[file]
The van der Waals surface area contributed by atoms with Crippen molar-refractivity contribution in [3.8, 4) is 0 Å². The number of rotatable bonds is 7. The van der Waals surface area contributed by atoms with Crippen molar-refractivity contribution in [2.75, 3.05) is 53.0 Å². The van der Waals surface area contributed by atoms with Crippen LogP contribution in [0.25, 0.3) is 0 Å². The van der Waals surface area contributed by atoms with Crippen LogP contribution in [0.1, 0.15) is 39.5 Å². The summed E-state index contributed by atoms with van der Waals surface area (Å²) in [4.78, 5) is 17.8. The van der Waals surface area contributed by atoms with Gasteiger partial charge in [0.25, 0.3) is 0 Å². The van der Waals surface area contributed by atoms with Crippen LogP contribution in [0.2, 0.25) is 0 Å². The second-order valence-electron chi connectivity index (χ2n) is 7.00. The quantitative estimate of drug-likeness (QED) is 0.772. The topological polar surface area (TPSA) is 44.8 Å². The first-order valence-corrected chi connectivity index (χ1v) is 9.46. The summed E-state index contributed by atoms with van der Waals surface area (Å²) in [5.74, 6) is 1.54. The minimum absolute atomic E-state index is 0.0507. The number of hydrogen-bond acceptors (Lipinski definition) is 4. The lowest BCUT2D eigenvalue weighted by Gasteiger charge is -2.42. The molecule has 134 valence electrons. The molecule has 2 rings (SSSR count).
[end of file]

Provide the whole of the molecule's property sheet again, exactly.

The van der Waals surface area contributed by atoms with Crippen molar-refractivity contribution in [3.8, 4) is 0 Å². The number of rotatable bonds is 7. The van der Waals surface area contributed by atoms with Crippen molar-refractivity contribution in [2.75, 3.05) is 53.0 Å². The van der Waals surface area contributed by atoms with Crippen LogP contribution in [0.25, 0.3) is 0 Å². The van der Waals surface area contributed by atoms with Crippen LogP contribution in [0.1, 0.15) is 39.5 Å². The summed E-state index contributed by atoms with van der Waals surface area (Å²) in [4.78, 5) is 17.8. The van der Waals surface area contributed by atoms with Gasteiger partial charge in [0.25, 0.3) is 0 Å². The van der Waals surface area contributed by atoms with Crippen LogP contribution in [0.2, 0.25) is 0 Å². The second-order valence-electron chi connectivity index (χ2n) is 7.00. The quantitative estimate of drug-likeness (QED) is 0.772. The topological polar surface area (TPSA) is 44.8 Å². The first-order valence-corrected chi connectivity index (χ1v) is 9.46. The summed E-state index contributed by atoms with van der Waals surface area (Å²) in [5.74, 6) is 1.54. The minimum absolute atomic E-state index is 0.0507. The number of hydrogen-bond acceptors (Lipinski definition) is 4. The lowest BCUT2D eigenvalue weighted by Gasteiger charge is -2.42. The molecule has 134 valence electrons. The molecule has 2 rings (SSSR count).